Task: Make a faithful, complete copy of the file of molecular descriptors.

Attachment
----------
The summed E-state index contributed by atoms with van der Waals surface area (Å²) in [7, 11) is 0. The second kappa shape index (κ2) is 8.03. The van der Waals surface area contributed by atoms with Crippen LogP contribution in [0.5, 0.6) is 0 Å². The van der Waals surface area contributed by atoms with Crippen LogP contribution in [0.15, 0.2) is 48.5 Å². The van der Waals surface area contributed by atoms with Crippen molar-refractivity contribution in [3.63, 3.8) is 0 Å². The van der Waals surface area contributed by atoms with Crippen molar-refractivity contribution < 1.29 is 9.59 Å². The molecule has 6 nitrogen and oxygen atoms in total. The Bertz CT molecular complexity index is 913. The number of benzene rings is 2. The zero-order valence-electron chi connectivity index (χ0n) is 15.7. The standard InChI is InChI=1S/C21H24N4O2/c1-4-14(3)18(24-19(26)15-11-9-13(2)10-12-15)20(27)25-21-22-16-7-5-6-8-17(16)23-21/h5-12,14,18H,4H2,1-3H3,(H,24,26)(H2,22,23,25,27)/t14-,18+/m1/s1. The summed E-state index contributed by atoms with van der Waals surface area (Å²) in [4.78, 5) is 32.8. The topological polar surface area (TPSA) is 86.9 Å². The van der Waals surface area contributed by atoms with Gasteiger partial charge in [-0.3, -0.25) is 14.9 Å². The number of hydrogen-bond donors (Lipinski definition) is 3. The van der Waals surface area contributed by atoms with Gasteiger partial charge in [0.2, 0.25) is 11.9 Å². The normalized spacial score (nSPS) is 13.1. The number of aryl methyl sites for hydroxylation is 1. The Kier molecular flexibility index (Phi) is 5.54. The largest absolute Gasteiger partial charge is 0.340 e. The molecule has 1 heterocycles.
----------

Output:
The summed E-state index contributed by atoms with van der Waals surface area (Å²) in [7, 11) is 0. The second kappa shape index (κ2) is 8.03. The van der Waals surface area contributed by atoms with Crippen LogP contribution in [0.5, 0.6) is 0 Å². The van der Waals surface area contributed by atoms with Crippen LogP contribution in [0.15, 0.2) is 48.5 Å². The van der Waals surface area contributed by atoms with Crippen molar-refractivity contribution in [3.63, 3.8) is 0 Å². The van der Waals surface area contributed by atoms with Crippen molar-refractivity contribution < 1.29 is 9.59 Å². The molecule has 6 nitrogen and oxygen atoms in total. The Bertz CT molecular complexity index is 913. The number of benzene rings is 2. The zero-order valence-electron chi connectivity index (χ0n) is 15.7. The standard InChI is InChI=1S/C21H24N4O2/c1-4-14(3)18(24-19(26)15-11-9-13(2)10-12-15)20(27)25-21-22-16-7-5-6-8-17(16)23-21/h5-12,14,18H,4H2,1-3H3,(H,24,26)(H2,22,23,25,27)/t14-,18+/m1/s1. The summed E-state index contributed by atoms with van der Waals surface area (Å²) in [4.78, 5) is 32.8. The topological polar surface area (TPSA) is 86.9 Å². The van der Waals surface area contributed by atoms with Gasteiger partial charge in [-0.3, -0.25) is 14.9 Å². The number of hydrogen-bond donors (Lipinski definition) is 3. The van der Waals surface area contributed by atoms with Gasteiger partial charge in [0.2, 0.25) is 11.9 Å². The normalized spacial score (nSPS) is 13.1. The number of aryl methyl sites for hydroxylation is 1. The Kier molecular flexibility index (Phi) is 5.54. The largest absolute Gasteiger partial charge is 0.340 e. The molecule has 1 heterocycles.